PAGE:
Thought Provoking Questions: Lesson 22
GOD AND POLITICS
A. Religion plays a central role in modern politics. If you don't believe it, just listen to the politicians.
1. Bill Clinton ran for president in 1992 on what he called a "New Covenant" platform. In the reelection year of 1996, Clinton spoke about Christ in nine different statements.
2. George Bush has referred to America as the "light of the world" that the "darkness" (our national enemies) cannot extinguish. During the campaign, he said that Jesus was his "favorite political philosopher. " During his State of the Union address, he said "there's power, wonder working power" in the American people.
3. Politicians in both parties campaign in churches and actively court the so-called religious vote.
B. Our question today is not whether politicians should be involved in religion (as if we could stop them) , but rather whether religion should be involved in politics.
1. What role, if any, should the church play in politics?
a) Some religious groups, for example, regularly turn their pulpits over to candidates.
b) They have July 4th celebrations as part of their worship in which they freely mix the cross and the flag.
2. What role, if any, should individual Christians play in politics?
a) Should we vote? Should we campaign? What attitude should we have toward the political system?
b) Historically, the Lord's church has not been actively involved in the political process.
(1) Is that the correct approach or should we be following the denominational approach? (I hope you know the answer to that question!)
(2) Or perhaps we should heed the warning: "When religious leaders enter into electoral politics, it is more likely that religion will be debased than that politics will be elevated."
C. As with our other questions in this series, we need to turn to the Bible for answers.
1. In the first century, Christians were part of a religious minority, lacking worldly power or political influence --- and yet they turned the world upside down!
2. The unchallenged assumption today among many in the religious world is that all will be well if we can just get the right person into office --- and yet where do we find that hope in the Bible?
3. "Did Jesus ever suggest by word or by example that we should aspire to acquire, let alone take over, the power of Caesar? Did Jesus spend any time and energy trying to improve, let alone dominate, the reigning government of his day? Did he ever work to pass laws against the sinners he ministered to? Did he worry at all about ensuring that his rights and the rights of his followers were protected? Does any New Testament author remotely hint that engaging in this sort of activity has anything to do with the kingdom of God?"
II. Let's begin by considering a question that is often asked -- is God a Democrat or a Republican?
A. Article 6 of the Constitution says that "no religious test shall ever be required as a qualification to any office or public trust under the United States. "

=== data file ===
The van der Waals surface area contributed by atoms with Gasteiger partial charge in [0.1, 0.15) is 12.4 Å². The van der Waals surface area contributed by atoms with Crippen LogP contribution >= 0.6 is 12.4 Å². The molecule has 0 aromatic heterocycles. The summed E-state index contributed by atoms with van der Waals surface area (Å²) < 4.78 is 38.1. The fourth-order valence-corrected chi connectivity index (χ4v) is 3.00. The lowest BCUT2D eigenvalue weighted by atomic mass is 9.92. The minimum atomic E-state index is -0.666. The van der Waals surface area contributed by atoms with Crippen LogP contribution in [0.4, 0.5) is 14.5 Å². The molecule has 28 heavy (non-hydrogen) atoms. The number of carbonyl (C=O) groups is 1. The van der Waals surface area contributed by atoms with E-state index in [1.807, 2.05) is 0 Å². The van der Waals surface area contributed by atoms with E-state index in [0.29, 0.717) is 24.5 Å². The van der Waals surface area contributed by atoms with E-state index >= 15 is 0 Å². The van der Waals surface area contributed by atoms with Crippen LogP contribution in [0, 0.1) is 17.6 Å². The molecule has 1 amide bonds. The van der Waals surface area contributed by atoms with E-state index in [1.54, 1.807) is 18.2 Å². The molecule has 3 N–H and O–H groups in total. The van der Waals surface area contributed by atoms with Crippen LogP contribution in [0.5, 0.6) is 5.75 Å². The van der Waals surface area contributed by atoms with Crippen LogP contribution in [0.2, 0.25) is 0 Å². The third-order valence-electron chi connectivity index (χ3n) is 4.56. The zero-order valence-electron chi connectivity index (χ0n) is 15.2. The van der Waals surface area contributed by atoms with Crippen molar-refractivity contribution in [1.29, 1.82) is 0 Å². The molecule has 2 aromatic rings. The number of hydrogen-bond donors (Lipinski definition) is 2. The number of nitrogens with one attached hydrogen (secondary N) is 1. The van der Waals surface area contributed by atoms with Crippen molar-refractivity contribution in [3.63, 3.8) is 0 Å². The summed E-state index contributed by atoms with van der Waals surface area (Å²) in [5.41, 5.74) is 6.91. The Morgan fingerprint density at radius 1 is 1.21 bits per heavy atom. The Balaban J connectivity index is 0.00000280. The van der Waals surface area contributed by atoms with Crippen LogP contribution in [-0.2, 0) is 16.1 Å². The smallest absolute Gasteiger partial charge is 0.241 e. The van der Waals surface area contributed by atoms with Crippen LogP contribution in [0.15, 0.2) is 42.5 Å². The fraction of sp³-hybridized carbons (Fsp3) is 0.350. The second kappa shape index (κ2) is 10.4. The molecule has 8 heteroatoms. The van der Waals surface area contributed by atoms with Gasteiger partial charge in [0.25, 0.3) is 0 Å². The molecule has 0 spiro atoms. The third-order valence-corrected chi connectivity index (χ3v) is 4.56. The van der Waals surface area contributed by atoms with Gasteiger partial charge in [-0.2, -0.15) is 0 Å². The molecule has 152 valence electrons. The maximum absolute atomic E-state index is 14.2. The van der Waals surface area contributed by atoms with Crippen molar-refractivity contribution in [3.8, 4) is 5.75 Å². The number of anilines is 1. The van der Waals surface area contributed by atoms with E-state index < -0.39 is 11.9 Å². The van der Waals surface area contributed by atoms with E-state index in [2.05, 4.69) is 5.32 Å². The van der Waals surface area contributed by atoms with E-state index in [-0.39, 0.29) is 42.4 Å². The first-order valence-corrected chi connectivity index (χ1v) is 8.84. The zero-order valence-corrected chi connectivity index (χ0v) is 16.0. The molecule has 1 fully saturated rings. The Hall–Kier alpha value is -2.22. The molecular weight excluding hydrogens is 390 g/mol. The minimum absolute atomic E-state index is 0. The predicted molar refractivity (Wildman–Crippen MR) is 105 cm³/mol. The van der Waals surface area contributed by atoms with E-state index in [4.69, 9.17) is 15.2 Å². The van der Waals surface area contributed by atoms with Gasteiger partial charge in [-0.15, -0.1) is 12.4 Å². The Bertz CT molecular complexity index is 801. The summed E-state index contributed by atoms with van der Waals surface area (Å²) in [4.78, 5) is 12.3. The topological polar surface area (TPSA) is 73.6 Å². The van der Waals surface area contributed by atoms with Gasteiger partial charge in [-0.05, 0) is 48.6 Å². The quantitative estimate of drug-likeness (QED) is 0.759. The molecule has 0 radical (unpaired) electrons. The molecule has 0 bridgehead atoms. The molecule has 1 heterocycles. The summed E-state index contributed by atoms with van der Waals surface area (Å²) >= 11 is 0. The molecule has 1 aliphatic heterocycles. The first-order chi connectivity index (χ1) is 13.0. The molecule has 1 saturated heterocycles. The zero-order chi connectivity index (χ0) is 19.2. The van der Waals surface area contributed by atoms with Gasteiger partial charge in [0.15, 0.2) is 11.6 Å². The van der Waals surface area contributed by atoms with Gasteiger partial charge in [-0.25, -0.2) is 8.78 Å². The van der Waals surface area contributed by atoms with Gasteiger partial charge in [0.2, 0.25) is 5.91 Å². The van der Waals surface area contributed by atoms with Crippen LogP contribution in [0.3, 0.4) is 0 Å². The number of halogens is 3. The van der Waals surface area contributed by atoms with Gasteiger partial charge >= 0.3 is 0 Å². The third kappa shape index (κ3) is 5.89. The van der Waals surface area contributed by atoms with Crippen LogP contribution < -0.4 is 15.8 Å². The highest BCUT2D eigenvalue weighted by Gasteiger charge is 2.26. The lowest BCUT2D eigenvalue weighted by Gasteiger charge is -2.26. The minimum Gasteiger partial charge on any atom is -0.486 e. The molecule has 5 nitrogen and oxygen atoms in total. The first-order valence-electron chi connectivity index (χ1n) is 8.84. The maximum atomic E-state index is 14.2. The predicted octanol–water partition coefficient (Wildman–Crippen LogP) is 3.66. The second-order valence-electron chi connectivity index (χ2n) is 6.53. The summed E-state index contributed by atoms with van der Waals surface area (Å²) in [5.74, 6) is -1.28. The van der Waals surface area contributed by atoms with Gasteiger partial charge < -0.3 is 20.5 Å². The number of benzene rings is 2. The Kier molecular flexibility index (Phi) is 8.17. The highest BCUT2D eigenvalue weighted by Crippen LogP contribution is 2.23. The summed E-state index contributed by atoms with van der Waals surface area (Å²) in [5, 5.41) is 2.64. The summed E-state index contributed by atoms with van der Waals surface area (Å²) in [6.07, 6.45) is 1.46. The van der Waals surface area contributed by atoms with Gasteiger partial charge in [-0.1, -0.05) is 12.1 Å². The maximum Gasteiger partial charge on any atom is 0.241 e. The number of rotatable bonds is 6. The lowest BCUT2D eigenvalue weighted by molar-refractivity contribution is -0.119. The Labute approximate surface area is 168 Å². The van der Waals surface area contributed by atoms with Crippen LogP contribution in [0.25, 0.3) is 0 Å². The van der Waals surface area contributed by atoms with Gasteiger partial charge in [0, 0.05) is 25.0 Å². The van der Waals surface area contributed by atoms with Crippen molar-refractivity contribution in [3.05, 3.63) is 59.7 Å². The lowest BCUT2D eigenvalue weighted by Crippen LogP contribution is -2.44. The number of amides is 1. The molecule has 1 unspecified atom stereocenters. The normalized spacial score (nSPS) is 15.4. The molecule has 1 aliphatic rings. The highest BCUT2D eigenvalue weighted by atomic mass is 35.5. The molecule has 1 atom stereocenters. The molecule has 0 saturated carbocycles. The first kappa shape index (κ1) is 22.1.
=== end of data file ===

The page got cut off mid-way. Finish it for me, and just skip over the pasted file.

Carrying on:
1. But that does not mean that we cannot apply a religious test to determine how we are to vote. In fact, we should apply a religious test to determine how we do everything that we do.
2. Col. 3:17 And whatsoever ye do in word or deed, do all in the name of the Lord Jesus, giving thanks to God and the Father by him.
3. But how should we vote? Does God have a preference for one party over another? To some, the answer is most definitely yes! But let's look for a moment at those two options.
B. Is God a Democrat?
1. In a recent presidential debate, at Dartmouth, Bill Richardson (Democratic candidate for president) said that, as president, he would refuse the honorary chairmanship of the Boy Scouts. Why? Well, the Boy Scouts does not allow homosexual scoutmasters to take Boy Scouts and Cub Scouts on camping trips.
2. All the Democratic front-runners favored second-graders being read stories in school about a homosexual marriage between a pair of princes. This would result in the absurdity of 6-year-olds, forbidden by the U. S. Supreme Court from learning about God, Adam and Eve in school, being introduced to sexual unions between Adam and Steve.
C. Is God a Republican?
1. Rudy Giuliani?
a) Rudy is not only pro-choice on abortion, but he has championed gay rights and marched in gay pride parades – once not all that far behind the big float of the North American Man/Boy Love Association. He is thrice married, and he used to bring his mistress into Gracie Mansion while still married to the mother of his son. When she threw him out, he was taken in by a couple of gay friends.
2. Mitt Romney?
a) Romney is a Mormon. According to Mormonism (which we studied in Lesson 6) , God is a man who consists of flesh and bones. Jehovah is Adam who came to earth with Eve who was one of his wives. When they came to earth they were immortal. In order to become mortal it was necessary for them to sin. Once mortal they could beget sons and daughters. They say that Christ, being pre-existent, is eternal, but they also say that every man can become God in the same manner that Christ became God. Christ was nothing and became nothing that every man has not been and cannot become.
3. So what is the answer? Republican or Democrat?